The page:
Dyslexic Heart by Paul Westerberg
By Paul Westerberg
Originally released on the soundtrack for the movie Singles, you can also find it on Besterberg: The Best of Paul Westerberg. You can see/hear the official video here. Click here for a good live version. Here’s another live version.
Paul Westerberg’s first effort after the demise of The Replacements, “Dyslexic Heart” is a nearly pure pop rendition of boy meets girl and boys winds up confused as hell. Of course, no pop is pure after you run it through the blender that is Paul Westerberg. We get a sweet harmonica, clever lyrics, fun puns, a hook almost good enough to have you humming it, rhythms that will have you tapping your foot, a few smart alack shots and a brilliant title phrase all spun together in a shiny concoction replete with waves of nanana.
The metaphor of the dyslexic heart is hard to resist and Westerberg makes the best of it. The object of his affection slips him a napkin that leaves him asking, “Is this your name or a doctor’s eye chart?” Later she gives him a book, which he stuffs under a wobbly table leg, singing, “now my table is ready/Is this a library or bar?” Later, when frustrated trying to read her signals, he declares the almost inevitable: “my heart could use some glasses.”
What starts and ends as Westerberg’s version of shimmering pop almost detours into the realm of teenage angst when he starts singing:
You keep swayin’… what are you sayin’?
Thinking ’bout stayin’?
Or are you just playing, making passes
Westerberg’s voice and the growing cacophony of the band and lashing guitar convey the confusion and yearning this girl causes him. The song pulls up with by repeating the chorus and ending – on the album version – with a minute of na nanana na nanana na na.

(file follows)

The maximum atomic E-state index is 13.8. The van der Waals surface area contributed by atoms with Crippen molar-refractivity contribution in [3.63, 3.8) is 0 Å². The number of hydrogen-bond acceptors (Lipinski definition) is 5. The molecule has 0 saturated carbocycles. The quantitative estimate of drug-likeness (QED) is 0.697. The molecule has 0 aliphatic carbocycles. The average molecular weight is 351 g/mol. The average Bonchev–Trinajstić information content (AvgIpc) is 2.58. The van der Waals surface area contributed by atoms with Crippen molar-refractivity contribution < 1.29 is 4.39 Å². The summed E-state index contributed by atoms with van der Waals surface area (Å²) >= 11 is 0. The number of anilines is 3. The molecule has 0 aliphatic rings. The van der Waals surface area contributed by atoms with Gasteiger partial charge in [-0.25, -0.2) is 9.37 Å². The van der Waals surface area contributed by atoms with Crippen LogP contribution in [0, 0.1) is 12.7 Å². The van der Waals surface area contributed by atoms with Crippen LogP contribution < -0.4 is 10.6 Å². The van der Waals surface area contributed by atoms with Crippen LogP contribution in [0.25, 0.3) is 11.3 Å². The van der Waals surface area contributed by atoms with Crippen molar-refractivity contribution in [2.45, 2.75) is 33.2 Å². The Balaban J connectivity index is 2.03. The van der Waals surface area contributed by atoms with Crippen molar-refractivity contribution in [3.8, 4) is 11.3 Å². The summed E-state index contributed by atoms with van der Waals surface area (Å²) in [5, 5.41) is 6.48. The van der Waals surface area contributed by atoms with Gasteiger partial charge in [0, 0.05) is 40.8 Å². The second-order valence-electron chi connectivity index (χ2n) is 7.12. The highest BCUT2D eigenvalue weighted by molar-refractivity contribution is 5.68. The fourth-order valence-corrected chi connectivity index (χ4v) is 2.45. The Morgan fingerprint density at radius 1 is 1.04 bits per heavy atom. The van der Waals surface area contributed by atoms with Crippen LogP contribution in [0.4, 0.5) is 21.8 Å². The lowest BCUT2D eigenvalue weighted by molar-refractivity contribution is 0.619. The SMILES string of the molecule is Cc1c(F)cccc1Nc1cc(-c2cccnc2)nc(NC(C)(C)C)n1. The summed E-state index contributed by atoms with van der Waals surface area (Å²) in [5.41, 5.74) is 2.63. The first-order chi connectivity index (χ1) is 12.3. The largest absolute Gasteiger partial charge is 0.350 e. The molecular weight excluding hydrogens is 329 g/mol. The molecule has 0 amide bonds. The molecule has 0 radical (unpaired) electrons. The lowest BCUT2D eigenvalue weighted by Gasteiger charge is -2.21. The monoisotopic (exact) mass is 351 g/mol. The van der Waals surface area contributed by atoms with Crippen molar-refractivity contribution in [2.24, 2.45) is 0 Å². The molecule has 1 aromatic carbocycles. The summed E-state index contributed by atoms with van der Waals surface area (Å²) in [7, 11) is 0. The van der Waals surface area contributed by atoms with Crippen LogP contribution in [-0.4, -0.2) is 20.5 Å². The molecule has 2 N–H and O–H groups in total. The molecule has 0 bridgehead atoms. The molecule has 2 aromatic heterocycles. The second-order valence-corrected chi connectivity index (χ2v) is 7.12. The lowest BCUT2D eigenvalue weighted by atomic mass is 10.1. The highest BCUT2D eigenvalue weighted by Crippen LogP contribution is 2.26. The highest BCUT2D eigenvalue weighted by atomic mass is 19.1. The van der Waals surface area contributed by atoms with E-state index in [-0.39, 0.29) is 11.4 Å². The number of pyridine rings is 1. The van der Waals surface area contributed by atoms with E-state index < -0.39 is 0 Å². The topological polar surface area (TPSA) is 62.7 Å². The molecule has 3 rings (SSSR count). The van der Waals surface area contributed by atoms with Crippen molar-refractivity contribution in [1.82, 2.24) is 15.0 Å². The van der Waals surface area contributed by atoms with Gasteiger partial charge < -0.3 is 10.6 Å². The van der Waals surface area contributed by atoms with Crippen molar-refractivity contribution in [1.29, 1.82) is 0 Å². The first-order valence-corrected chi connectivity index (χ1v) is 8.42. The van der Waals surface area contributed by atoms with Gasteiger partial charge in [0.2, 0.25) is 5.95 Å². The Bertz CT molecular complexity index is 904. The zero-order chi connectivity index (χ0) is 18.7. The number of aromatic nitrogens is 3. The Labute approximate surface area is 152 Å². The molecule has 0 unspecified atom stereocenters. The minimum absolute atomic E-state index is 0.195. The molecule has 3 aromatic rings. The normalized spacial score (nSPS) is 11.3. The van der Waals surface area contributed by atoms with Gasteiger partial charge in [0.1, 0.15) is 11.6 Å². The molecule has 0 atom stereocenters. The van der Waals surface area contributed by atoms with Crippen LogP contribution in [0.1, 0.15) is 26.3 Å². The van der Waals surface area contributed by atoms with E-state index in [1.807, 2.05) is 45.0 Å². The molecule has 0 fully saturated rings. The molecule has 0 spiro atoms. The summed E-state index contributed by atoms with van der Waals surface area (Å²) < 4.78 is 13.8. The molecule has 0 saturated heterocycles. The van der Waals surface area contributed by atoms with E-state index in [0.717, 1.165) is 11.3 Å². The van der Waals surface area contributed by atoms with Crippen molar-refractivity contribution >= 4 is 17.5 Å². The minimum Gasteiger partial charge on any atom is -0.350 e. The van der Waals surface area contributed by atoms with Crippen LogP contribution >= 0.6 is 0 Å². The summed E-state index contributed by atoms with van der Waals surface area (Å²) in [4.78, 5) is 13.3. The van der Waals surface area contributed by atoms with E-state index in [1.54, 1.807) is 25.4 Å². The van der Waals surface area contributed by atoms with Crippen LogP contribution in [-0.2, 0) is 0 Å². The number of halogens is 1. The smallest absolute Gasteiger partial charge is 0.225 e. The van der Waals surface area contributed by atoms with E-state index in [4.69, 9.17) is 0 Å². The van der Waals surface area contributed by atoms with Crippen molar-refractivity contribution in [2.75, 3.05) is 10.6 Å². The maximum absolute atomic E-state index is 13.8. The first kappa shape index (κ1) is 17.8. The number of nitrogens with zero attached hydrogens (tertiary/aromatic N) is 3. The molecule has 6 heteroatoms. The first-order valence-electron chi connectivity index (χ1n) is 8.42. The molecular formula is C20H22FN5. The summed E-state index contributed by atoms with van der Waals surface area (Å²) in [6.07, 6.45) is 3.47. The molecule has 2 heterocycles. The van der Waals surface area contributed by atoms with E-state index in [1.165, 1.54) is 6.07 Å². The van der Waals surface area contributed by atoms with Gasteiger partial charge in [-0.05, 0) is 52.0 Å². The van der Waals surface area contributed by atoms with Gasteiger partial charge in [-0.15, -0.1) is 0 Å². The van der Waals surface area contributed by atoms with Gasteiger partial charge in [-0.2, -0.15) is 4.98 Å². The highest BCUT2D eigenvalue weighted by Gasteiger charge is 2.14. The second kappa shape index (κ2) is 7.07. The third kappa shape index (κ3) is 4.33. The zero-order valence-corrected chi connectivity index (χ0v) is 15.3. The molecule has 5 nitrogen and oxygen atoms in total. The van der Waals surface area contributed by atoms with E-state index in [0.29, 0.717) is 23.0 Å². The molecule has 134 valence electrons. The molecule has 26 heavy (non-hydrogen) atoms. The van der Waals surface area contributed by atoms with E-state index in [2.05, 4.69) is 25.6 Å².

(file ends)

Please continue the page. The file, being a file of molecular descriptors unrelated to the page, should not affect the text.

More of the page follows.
A perfect song? No. A fun, clever and infectious song? Absolutely. And that’s one version of Paul Westerberg. With fifteen solo albums, including the soundtrack to the animated Open Season (Rembmer the Mats recorded “Cruella de Ville”), Westerberg has not put out more solo albums than albums with the Replacements. He still cranks up his share of punk anarchy as well as ballads, pop songs and more recently, bluesy songs cut in his basement. Rumor has it that he’s working on an album with Gen Campbell.
The movie Singles, written and directed by Cameron Crowe, came out in 1982. Though done before the media hype of the Grunge explosion, the studio delayed its release until Pearl Jam and its brethren were in the news. Some of the Seattle bands contributed to the soundtrack and a few band members (Eddie Vedder, Chris Cornell, etc.) made cameo appearances. Westerberg contributed two songs. In addition to “Dyslexic Heart,” he also performed “Waiting for Somebody.”
You can learn more about Paul Westerberg at his web site, Man without Ties. There is a blog dedicated to Paul Westerberg called A Good Idea Whose Time Has Come. There’s a good Replacements fan site, Skyway, with good information on Westerberg. The New York Times published a brief essay by Westerberg on the passing of Alex Chilton:
Rock guitar players are all dead men walking. It’s only a matter of time, I tell myself as I finger my calluses. Those who fail to click with the world and society at large find safe haven in music — to sing, write songs, create, perform. Each an active art in itself that offers no promise of success, let alone happiness.
(Here’s the link, though my you may need a subscription.)